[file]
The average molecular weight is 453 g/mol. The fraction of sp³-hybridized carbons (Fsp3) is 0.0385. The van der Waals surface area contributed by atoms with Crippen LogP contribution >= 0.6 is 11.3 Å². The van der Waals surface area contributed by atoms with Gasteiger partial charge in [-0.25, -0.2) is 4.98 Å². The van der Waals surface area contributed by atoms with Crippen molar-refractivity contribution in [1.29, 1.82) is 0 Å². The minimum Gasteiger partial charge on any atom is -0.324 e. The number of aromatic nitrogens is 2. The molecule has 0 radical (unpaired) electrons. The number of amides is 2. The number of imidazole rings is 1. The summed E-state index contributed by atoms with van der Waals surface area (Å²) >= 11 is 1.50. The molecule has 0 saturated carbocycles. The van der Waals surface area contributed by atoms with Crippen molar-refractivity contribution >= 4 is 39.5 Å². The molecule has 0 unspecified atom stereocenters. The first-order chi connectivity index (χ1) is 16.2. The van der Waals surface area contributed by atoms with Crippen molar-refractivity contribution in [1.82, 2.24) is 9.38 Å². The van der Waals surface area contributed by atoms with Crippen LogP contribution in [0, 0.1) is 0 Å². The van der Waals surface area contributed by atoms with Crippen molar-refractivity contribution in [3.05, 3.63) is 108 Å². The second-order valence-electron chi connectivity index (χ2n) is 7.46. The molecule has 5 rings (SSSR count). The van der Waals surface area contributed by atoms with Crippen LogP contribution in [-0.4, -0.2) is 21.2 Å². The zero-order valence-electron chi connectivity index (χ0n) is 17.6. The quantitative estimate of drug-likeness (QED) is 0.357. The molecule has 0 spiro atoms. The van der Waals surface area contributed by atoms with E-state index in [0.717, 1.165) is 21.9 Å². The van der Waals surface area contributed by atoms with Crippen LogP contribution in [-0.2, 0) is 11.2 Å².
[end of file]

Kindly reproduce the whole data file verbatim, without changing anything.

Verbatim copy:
The average molecular weight is 453 g/mol. The fraction of sp³-hybridized carbons (Fsp3) is 0.0385. The van der Waals surface area contributed by atoms with Crippen LogP contribution >= 0.6 is 11.3 Å². The van der Waals surface area contributed by atoms with Gasteiger partial charge in [-0.25, -0.2) is 4.98 Å². The van der Waals surface area contributed by atoms with Crippen molar-refractivity contribution in [1.29, 1.82) is 0 Å². The minimum Gasteiger partial charge on any atom is -0.324 e. The number of aromatic nitrogens is 2. The molecule has 0 radical (unpaired) electrons. The number of amides is 2. The number of imidazole rings is 1. The summed E-state index contributed by atoms with van der Waals surface area (Å²) >= 11 is 1.50. The molecule has 0 saturated carbocycles. The van der Waals surface area contributed by atoms with Crippen molar-refractivity contribution >= 4 is 39.5 Å². The molecule has 0 unspecified atom stereocenters. The first-order chi connectivity index (χ1) is 16.2. The van der Waals surface area contributed by atoms with Crippen molar-refractivity contribution in [1.82, 2.24) is 9.38 Å². The van der Waals surface area contributed by atoms with Crippen LogP contribution in [0, 0.1) is 0 Å². The van der Waals surface area contributed by atoms with Crippen molar-refractivity contribution in [3.05, 3.63) is 108 Å². The second-order valence-electron chi connectivity index (χ2n) is 7.46. The molecule has 5 rings (SSSR count). The van der Waals surface area contributed by atoms with Crippen LogP contribution in [-0.4, -0.2) is 21.2 Å². The zero-order valence-electron chi connectivity index (χ0n) is 17.6. The quantitative estimate of drug-likeness (QED) is 0.357. The molecule has 0 spiro atoms. The van der Waals surface area contributed by atoms with E-state index in [0.717, 1.165) is 21.9 Å². The van der Waals surface area contributed by atoms with Crippen LogP contribution in [-0.2, 0) is 11.2 Å².